lightningsunbird
0.9+nobinonly

#include "nsRuleNetwork.h"
#include "nsFixedSizeAllocator.h"
#include "nsTemplateMatch.h"
#include "pldhash.h"
Go to the source code of this file.
Classes  
class  nsTemplateMatchSet 
class  nsTemplateMatchSet::Element 
class  nsTemplateMatchSet::ConstIterator 
class  nsTemplateMatchRefSet 
A set of references nsTemplateMatch objects. More...  
struct  nsTemplateMatchRefSet::Entry 
Hashtable entry; holds weak reference to a match object. More...  
struct  nsTemplateMatchRefSet::InlineMatches 
If the set is currently. More...  
union  nsTemplateMatchRefSet::_stor_elements 
The set is implemented as a dual datastructure. More...  
class  nsTemplateMatchRefSet::ConstIterator 
An iterator that can be used to enumerate the contents of the set. More... 
struct nsTemplateMatchRefSet::InlineMatches 
If the set is currently.
Definition at line 209 of file nsTemplateMatchSet.h.
Class Members  

PRUint32  mCount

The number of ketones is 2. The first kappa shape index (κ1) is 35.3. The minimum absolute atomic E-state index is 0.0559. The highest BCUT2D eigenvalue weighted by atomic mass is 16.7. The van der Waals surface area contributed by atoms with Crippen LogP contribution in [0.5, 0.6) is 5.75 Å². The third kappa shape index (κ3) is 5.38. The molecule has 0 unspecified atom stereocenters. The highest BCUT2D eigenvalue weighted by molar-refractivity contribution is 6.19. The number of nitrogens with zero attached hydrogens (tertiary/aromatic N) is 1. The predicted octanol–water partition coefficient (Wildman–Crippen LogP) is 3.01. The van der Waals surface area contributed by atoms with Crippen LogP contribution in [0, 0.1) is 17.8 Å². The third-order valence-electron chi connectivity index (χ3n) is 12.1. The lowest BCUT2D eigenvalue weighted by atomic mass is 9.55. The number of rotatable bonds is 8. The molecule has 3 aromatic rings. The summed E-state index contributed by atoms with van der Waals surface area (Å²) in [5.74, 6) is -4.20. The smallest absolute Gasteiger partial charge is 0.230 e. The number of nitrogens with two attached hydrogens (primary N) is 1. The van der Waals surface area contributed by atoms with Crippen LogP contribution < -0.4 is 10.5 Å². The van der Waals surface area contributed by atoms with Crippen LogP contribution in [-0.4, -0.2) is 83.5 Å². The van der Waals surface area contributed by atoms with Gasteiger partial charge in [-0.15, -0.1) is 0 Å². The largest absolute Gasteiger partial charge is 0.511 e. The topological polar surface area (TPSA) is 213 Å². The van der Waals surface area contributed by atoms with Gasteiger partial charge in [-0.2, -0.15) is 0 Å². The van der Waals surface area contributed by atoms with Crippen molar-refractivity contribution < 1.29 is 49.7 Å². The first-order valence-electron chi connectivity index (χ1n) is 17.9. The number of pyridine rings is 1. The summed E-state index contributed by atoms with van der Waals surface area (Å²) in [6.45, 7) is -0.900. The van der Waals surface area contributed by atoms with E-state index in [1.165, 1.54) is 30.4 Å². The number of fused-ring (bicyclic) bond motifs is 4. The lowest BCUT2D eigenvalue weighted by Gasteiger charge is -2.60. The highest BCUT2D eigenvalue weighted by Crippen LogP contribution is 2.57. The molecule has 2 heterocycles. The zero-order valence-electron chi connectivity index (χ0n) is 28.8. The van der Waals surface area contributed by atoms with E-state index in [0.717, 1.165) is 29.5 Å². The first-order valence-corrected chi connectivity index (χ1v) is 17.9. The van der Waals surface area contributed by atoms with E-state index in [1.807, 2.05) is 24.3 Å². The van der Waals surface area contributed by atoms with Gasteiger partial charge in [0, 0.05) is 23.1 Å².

nsTemplateMatch *  mEntries 
union nsTemplateMatchRefSet::_stor_elements 
The set is implemented as a dual datastructure.
It is initially a simple array that holds storage for kMaxInlineMatches elements. Once that capacity is exceeded, the storage is reused for a PLDHashTable header. The hashtable allocates its entries from the normal malloc() heap.
the InlineMatches structure is implemented such that its mCount variable overlaps with the PLDHashTable's `ops' member (which is a pointer to the hashtable's callback table). On a 32bit architecture, we're safe assuming that the value for `ops' will be larger than kMaxInlineMatches when treated as an unsigned integer. And we'd have to get pretty unlucky on a 64bit system for us to get screwed, I think.
Instrumentation (define NSTEMPLATEMATCHSET_METER) shows that almost all of the match sets contain fewer than seven elements.
Definition at line 232 of file nsTemplateMatchSet.h.
Class Members  

InlineMatches  mInlineMatches  
PLDHashTable  mTable